Dr Damika Wickremesinghe - BEng(Hons) MEngSc PhD CPEng FIEAust MICE - 25 years experience
I graduated with a Bachelor of Engineering (Civil) from the University of Sri Lanka in 1980. After working for two years as a site engineer on a hotel construction and an airport redevelopment project in Sri Lanka, I proceeded to Bangkok, Thailand where I did my masters degree at the Asian Institute of Technology. During the time I was in Thailand between 1982 and 1984, I also worked on interesting pile foundation projects where the soft clay substrata were as deep as 50m. In 1984 I joined the University of British Columbia, Vancouver, Canada and commenced a research project, investigating the statistical characterisation of soil profiles using insitu test data, which led to the award of a PhD in 1989. I migrated to Australia in 1989 and was employed by Dames & Moore; a large multinational consultancy firm. My experiences at Dames and Moore, and more recently URS who merged with Dames and Moore in 1999, have been very wide and varied. I was involved with investigations and geotechnical analysis for many of Sydney’s infrastucture projects including the Third Runway Project, the Harbour Tunnel, M5 and M2 Motorways, the Cross City Tunnel, the Lane Cove Tunnel and the Pacific Highway Upgrade. I have also travelled to the Philippines, Indonesia, PNG, Malaysia, Singapore, Thailand and India on a range of projects ranging in duration from two weeks to four weeks. Recent projects have involved investigations, analysis, design, construction monitoring, project management and preparation of specifications for various residential, commercial, rail and road and mining projects.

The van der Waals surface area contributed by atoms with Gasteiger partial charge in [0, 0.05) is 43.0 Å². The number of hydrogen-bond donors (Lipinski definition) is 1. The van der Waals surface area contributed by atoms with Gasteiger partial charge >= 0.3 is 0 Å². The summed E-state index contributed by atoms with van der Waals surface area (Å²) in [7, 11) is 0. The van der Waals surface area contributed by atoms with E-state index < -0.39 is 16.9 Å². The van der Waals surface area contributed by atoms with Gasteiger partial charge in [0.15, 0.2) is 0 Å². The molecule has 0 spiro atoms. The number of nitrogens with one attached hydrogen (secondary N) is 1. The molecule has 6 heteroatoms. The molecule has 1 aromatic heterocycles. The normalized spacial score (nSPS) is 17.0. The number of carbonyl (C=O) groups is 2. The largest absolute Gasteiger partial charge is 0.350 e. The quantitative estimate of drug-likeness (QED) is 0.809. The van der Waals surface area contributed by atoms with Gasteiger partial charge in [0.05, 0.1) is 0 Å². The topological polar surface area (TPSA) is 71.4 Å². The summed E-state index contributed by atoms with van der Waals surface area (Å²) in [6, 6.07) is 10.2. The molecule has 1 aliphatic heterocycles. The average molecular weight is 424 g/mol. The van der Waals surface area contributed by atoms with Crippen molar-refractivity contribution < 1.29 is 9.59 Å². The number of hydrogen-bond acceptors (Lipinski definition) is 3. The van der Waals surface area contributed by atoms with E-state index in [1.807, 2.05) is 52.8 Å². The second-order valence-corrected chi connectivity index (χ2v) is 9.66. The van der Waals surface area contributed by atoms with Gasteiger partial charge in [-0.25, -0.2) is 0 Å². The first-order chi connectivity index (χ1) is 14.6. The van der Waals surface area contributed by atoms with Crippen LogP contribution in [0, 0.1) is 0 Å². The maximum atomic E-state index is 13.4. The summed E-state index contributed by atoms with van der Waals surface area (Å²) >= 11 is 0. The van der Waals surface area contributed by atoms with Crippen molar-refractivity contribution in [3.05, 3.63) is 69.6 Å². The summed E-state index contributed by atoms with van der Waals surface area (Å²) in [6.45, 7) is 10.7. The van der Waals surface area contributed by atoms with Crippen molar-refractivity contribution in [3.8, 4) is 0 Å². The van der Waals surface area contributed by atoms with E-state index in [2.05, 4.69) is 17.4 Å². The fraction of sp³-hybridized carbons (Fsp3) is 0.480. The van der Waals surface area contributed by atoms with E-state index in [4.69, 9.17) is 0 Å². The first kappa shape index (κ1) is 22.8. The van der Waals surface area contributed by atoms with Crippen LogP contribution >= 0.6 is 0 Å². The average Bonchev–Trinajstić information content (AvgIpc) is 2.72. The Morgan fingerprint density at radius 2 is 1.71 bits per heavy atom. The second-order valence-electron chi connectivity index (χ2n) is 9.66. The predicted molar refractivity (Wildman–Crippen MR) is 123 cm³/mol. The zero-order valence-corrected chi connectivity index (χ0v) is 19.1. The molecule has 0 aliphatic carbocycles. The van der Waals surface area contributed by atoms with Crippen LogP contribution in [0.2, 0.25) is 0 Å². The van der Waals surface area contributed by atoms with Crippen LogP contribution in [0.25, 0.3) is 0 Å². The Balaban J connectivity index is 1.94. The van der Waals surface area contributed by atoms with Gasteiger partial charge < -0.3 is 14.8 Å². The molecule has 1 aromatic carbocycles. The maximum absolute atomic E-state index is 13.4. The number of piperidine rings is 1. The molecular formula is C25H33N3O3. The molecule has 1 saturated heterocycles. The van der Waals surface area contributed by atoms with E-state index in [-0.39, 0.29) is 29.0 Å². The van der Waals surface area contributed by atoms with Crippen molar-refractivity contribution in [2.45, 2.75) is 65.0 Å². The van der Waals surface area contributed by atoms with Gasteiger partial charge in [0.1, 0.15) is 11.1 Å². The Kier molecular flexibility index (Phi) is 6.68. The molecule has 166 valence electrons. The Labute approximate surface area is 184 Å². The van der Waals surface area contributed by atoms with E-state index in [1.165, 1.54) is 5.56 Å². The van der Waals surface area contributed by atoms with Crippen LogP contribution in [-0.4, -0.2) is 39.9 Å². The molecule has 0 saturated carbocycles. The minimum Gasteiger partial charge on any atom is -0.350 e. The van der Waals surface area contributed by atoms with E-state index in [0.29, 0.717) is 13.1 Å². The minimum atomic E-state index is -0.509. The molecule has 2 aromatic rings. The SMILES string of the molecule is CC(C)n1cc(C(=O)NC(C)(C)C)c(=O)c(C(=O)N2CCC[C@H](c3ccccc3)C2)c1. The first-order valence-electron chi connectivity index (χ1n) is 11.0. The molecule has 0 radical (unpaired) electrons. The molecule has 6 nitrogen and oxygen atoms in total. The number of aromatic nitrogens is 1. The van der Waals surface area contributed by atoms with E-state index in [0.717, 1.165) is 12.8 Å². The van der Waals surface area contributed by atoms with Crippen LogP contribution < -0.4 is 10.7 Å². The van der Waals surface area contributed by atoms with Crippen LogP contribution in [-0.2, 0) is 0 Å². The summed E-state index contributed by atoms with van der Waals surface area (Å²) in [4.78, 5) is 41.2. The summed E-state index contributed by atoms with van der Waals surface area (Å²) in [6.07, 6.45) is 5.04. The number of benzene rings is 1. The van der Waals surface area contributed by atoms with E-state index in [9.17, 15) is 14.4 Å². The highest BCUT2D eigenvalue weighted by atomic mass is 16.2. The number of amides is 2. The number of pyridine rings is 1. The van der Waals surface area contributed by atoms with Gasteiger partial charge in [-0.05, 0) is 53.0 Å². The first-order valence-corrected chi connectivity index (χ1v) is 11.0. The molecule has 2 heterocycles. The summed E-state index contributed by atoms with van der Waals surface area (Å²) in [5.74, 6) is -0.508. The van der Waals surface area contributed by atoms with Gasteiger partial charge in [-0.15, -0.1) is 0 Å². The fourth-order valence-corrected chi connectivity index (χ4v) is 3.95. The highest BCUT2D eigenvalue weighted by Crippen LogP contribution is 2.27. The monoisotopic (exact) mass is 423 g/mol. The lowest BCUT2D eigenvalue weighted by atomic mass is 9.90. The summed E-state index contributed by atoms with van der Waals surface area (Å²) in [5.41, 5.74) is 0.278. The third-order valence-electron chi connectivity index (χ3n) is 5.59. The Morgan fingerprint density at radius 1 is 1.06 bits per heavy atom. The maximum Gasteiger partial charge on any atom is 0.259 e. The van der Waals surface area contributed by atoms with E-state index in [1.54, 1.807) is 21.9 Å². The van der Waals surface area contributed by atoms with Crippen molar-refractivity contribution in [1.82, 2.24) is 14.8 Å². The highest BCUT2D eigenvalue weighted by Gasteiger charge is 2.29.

What excites me about Geotechnical Engineering?
Geotechnical Engineering excites me because it is a science as well as an art. It requires the combination of a fundamental theoretical understanding of ground behaviour together with engineering judgement based on site observations.
What attracted me to Geotechnical Engineering?
I always performed better in Soil Mechanics and Foundation Engineering in my university programs and I thought structural engineering was too analytical and theoretical.
The most interesting project I have worked on
In 1995 I was the Resident Geotechnical Engineer for a US$1 billion site reclamation project in Singapore. I was responsible for all ground improvement works, settlement monitoring and the construction of over three thousand concrete piles. This involved the reclamation of a 20-hectare area by placing sand to a depth of almost 8m over an 8m thick layer of very soft marine clays. The placement had to be very closely monitored using piezometers and strategically placed inclinometers to ensure that the rate of reclamation was consistent with strength gain of the marine muds to prevent failure. A contractor violation of standard procedures resulted in an embankment failure. The failure meant that the residual strength of the failed soft soils was near zero and the reconstructed embankment for the jetty construction had to be supported on very deep piles resulting in a significant cost penalty to the project.